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"Eight ways to save time on site"

News Item

Ben Murphy

Getting things done quickly in the building and construction industry means a job runs on time and on budget. Here are some ways you may not have thought about that save time on site, without rushing.

1. Get one task done at a time

Some people struggle to finish one task in its entirety. This can be due to a few different factors. Boredom, lack of concentration, people asking you questions, hunger, thirst, all of the above. Switching from one task to the next or multitasking on site can be detrimental to the productivity to your job as a whole. Whether you’re the boss or an apprentice, getting things done in a timely manner is important because at the end of the day, you’re trading your time for money. The more effective you are with your time the more value you create, the more likely you are to be able to win more work or finish a task and be able to assist another project on site.

2. If it’s almost done, finish it

Tools down. The greatest two words on earth. Unfortunately, they may be detrimental to the task you’re trying to complete. You have to pack up everything then unpack it the next day to start working again which takes up valuable time. If you want to get a task done sooner, stay an extra half hour. Yes, at the end of the day it might be the last thing you feel like doing but you’ll gain respect from your co-workers and the extra time puts you an hour and a half ahead the next day. You should, however, set a leaving time so you’re not there all night.

3. Keep track of time

Spend a day keeping track of how much time you spend doing each task and how much time is wasted doing things that aren’t progressing the job forward. Once you get over the initial shock of how much time you’re wasting, you can take action to minimise pockets of time that steal your attention. This is also important for safety. Make sure you’re taking the necessary breaks to stay alert and on track.

4. Pack your lunch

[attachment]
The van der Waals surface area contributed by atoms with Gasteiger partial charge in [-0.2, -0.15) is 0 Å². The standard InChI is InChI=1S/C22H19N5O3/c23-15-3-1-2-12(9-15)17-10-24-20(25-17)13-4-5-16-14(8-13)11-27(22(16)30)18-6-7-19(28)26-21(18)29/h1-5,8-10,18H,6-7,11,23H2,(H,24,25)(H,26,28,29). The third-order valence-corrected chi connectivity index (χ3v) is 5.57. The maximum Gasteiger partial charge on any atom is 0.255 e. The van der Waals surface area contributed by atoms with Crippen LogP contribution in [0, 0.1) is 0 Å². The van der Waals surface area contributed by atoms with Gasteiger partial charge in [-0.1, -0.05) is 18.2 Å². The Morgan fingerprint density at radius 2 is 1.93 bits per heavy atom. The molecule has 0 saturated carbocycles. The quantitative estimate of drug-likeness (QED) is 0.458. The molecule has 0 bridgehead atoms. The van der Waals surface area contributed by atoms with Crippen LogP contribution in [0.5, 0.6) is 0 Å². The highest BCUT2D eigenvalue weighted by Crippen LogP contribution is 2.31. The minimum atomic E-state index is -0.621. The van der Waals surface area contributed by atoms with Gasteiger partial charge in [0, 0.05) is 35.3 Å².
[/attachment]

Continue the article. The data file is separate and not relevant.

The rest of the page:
Although a simple tip, it’ll save you a lot of time in the long run. The time it takes to get in your car, get to a shop near site, order, eat and get back to site barely gives you enough time to recuperate before getting back into it. If you’re reading this at a café on smoko - you know the feeling. This won’t just save you time on site but also money. You’ll have to be a little more organised ahead of time but if it means being more effective at work, you’re having a win.

5. Go digital

The increasingly fast pace of the building and construction industry requires more preparation than ever and using outdated practices will cost you time in the future. Forward thinking companies and people are using new technology to simplify their workload and integrate with other systems. When the opportunity arises to streamline systems within your workplace, in the office and on site, it’s important to explore the idea. A great example of this is digitalising data entry processes. Mistakes due to human error and long processing times are important factors in the cost of manual processes. Using tools such as Docketbook to eliminate paper and make your processes more efficient won't just save you money, it also provides a better experience for your customer.

6. Plan your day before you start

As the old saying goes, proper preparation prevents poor performance. If you jump straight into work as soon as you arrive, chances are you’ll be running around like a headless chook for most of the day. If you plan your day around what is essential throughout the day then adapt it when required, you’ll be saving yourself time because you know what’s coming next. One of the best ways to do this, is to write a list and start ticking it off early. Some people prefer biting off larger chunks of work at the start of the day and some prefer knocking over a few small tasks to get the day going.

7. Invest in good tools and machinery

If you buy good tools and machinery and look after it, you’ll have it forever. This not only saves you money in the long run but saves you time. Thinking about how much something is worth per use rather than how much it costs initially puts perspective on spending ‘more’ money. If you buy a hammer for $20 and it only lasts for 5 days, you’re spending more than buying a $100 hammer that lasts a year. Not to mention that the time spent travelling are non-billable hours. Good tools aren’t cheap and cheap tools aren’t good.

8. Keep it clean

This is a general rule of thumb when you’re on site - being clean and organised is the first step in being efficient. This rule also applies to your vehicle or site box. When your tools are organised, you know where everything is and can access them easily and quickly which means you’re saving time. We all know that one bloke who is forever searching through his toolbox. Getting organised and keeping your site clean may take up a small amount of time but for every minute spent you save ten.


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